North Carolina expanded Medicaid eligibility. Now what?

Life circumstances have left Jennifer Ring, who said she has survived three heart attacks, living on disability payments and without health insurance.

Ring, 54, attended a Medicaid expansion informational meeting in Ashe County earlier this month and left with an appointment that will include a guide to help her apply for health insurance.

Ring said she never thought of herself as someone who would turn to the government for help.

“Now I feel helpless because I can’t work,” she said. “I need help getting this insurance started.”

The state estimates that about 600,000 people in North Carolina are eligible for health insurance coverage under the Medicaid expansion.

When the Medicaid expansion kicked in on Dec. 1, nearly 273,000 people were automatically enrolled. They had coverage under the Medicaid family planning program and were known to qualify for full benefits.

Now the press is focused on finding the remaining hundreds of thousands of adults who are newly qualified for health insurance, asking them if they want to enroll, and helping them enroll if they do.

The state Department of Health and Human Services has hired individuals and organizations to disseminate the information.

The agency said in an email that 365 organizations or individuals have been trained to make presentations about the Medicaid expansion in English, and 111 have been trained to make presentations in Spanish. One hundred and seventy people told DHHS they were interested in learning how to help people sign up for insurance.

DHHS makes public the number of people enrolled in expanded Medicaid on a website launched this week. In a social media post, DHHS said 7,000 more people enrolled in expanded Medicaid in the first 12 days.

Studies show that expanding Medicaid leads to better diabetes management, reduced postpartum hospitalizationsand narrowed racial and ethnic disparities in access to health care.

Rural North Carolinians are disproportionately uninsured compared to people who live in cities or suburbs, Patrick Woody of the NC Rural Center told lawmakers last year.

Getting the word out about the expansion and helping people sign up means reaching all corners of the state.

That led the Down Home North Carolina group to an Ashe County town near the Virginia border, where it helped organize the meeting Ring attended. Representatives from organizations that help with enrollment also attended the meeting, including enrollment broker Maximus, a company hired by the state to help people choose health plans, and the NC Navigator Consortium, which helps people apply for Medicaid and for subsidized insurance through the Affordable Care Act marketplace.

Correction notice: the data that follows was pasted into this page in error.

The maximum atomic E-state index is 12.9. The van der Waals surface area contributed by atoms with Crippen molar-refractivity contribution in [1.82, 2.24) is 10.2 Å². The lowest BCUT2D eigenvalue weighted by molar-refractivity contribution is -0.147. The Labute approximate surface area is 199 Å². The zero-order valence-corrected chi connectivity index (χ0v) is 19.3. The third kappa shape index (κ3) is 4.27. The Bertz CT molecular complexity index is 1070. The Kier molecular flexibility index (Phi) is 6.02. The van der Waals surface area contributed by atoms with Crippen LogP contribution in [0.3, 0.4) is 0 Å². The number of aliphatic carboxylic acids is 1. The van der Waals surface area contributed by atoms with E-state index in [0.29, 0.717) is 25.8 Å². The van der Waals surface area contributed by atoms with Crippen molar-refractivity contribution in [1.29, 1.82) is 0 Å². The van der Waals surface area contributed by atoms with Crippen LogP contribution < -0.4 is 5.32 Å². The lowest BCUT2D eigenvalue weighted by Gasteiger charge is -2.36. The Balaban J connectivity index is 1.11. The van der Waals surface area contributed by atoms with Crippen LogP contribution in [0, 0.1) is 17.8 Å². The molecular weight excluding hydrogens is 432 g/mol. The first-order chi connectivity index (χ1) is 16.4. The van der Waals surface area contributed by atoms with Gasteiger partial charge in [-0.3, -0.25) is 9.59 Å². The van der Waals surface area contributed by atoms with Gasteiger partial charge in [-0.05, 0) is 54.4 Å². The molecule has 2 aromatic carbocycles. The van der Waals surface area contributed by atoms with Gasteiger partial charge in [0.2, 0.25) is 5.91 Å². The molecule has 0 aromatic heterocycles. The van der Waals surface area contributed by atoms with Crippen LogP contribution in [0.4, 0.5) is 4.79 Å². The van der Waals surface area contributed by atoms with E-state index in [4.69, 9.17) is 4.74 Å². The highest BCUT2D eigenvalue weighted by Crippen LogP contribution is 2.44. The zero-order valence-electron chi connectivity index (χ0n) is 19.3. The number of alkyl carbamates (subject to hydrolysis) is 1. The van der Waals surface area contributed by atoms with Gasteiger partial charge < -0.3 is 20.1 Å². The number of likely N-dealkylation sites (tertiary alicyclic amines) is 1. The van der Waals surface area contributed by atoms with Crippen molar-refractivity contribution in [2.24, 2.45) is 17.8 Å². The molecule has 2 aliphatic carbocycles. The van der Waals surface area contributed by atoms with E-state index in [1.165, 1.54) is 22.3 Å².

Down Home is one of the organizations that advocated for Medicaid expansion, and now it’s committed to telling people it’s here. The Ashe County meeting was the first to expand Down Home, said Kate Daly, the organization’s health equity campaign leader. Down Home works in rural areas and plans to hold more Medicaid expansion meetings in places where it has branches or wants to open them, Daly said.

“There is a great need for information to reach rural communities,” she said. When she sent 6,000 text messages to Ashe County residents about the Medicaid expansion, many people didn’t know about it, she said, or thought she was talking about Medicare, the state health insurance for people 65 and older.

Some people in Ashe who are not eligible for expanded Medicaid have still requested information so they can share it, Daly said. That’s important because hearing about the expansion from friends and family is key to getting the word out, she said.

Ring actually heard about the Ashe meeting from someone at the county courthouse. “I would never know,” she said.

The NC Navigator Consortiumled by Legal Aid of North Carolina, has been helping people sign up for health insurance through the Affordable Care Act of 2013’s insurance marketplace, said Nicholas Riggs, director of the consortium.

Over the years, the consortium tried to deal with people who came for free advice but found they fell into the “Medicaid Gap,” meaning they made too little to afford subsidized health insurance but too much for regular Medicaid.

The Navigation Consortium is contacting those people again now, Riggs said, advising them to try again because their income may qualify them for insurance.

“We have a decade of conversations with different communities,” including underserved and immigrant communities, Riggs said. “It takes time for them to understand that the rules have changed.”

The Navigation Consortium coordinates events with other organizations, posts information on social media and operates media calls where navigators answer questions from people who learn about their free insurance guidelines from TV clips. WRAL reported that more than 3,200 people called navigators during his call earlier this month.

“I think all of these efforts together are comprehensive and fruitful,” Riggs said.

The NC Navigator Consortium can be reached at 855-733-3711.

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